There is actually a stand distributing anti-capitalist leaflets, a pro-transgender demonstration, which calls on Labor leader Keir Starmer, Two Palestinian flags, but all were carefully contained outside the secure confines of the Labor Party conference which opened in Liverpool on Sunday 8 October.
For this great annual gathering of the British left, what was surprising was the unprecedented density of well-tailored suits that filled the carpeted aisles of the enormous ACC convention centre. It feels like a giant economic fair: Indeed, on Monday, Mr. A “business forum” was to be organized with hundreds of leaders interested in approaching Starmer.
Hope is palpable in the gloom that emerged in Manchester a week ago from the Conservative conference. With Labor 15 to 20 points ahead of the Tories for a year, according to all polls, the government should switch sides in the 2024 general election.
“It’s an earthquake”
Britons are fed up with thirteen years of Conservative governments marked by austerity and Brexit. In Liverpool, all smiles were wide after the outcome of the Rutherglen and Hamilton West by-election, a constituency near Glasgow, from the Scottish National Party’s SNP on Friday October 6. “It’s an earthquake” Keir decided on Starmer, with unusual enthusiasm for a level man, but one who was thinking more and more about Downing Street.
Labour’s transformation under the leadership of this seasoned 61-year-old legal expert, a former Attorney General of England and Wales, is impressive. Within three years, the leader, elected vice president late in life (in 2015), took full control of the party, marginalizing its left wing and bringing it back to the center. With one goal: to turn this protest movement into a government party. In December 2019, Labor suffered its worst defeat since 1935. The working class in the north of England distanced itself from its leader, Jeremy Corbyn, an anti-imperialist activist suspected of not doing enough to combat anti-Semitism within the party. They wanted Boris Johnson who promised them “Achieve Brexit” and all investments.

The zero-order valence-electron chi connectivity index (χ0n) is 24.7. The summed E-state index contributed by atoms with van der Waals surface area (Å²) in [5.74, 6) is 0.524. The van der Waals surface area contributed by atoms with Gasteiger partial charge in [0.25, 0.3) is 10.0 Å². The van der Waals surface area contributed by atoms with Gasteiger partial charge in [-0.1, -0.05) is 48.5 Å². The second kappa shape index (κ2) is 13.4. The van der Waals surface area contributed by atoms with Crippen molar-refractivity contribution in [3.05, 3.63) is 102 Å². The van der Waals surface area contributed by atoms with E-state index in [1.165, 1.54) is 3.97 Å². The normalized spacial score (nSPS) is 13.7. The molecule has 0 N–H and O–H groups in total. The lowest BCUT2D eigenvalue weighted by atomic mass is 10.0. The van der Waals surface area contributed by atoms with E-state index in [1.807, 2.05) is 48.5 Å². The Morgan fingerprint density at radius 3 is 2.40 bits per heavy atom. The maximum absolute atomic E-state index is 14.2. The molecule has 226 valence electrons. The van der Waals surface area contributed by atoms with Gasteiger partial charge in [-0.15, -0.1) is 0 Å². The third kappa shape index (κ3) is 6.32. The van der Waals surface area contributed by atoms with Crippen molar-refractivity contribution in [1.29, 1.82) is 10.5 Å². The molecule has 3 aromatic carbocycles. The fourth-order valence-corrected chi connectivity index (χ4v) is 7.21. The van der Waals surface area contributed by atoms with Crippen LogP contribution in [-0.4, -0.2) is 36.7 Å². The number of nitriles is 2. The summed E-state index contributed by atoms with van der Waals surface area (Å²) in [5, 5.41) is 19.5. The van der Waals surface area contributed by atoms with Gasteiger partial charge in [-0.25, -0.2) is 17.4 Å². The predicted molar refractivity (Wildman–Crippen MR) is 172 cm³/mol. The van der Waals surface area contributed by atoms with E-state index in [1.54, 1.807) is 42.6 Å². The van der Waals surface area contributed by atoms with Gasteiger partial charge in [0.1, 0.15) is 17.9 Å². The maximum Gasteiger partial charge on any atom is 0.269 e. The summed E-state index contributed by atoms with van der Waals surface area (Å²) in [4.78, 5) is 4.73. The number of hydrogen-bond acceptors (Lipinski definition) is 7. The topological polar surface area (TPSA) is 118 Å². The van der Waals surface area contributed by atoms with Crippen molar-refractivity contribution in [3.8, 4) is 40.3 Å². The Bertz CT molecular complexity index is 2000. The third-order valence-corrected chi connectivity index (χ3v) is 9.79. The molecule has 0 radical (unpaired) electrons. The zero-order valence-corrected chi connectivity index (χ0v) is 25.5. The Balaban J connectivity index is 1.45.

Labor then seemed set for a long journey through the desert. In April 2020, it was Corbyn’s Brexit minister, Keir Starmer, a will be (who supports staying in the European Union) is determined, and who gets the votes of activists on a platform that is still social: abolition of university fees, nationalization. A firm and sharp leader. The first strong gesture: He wants to regain the trust of the Jewish community.
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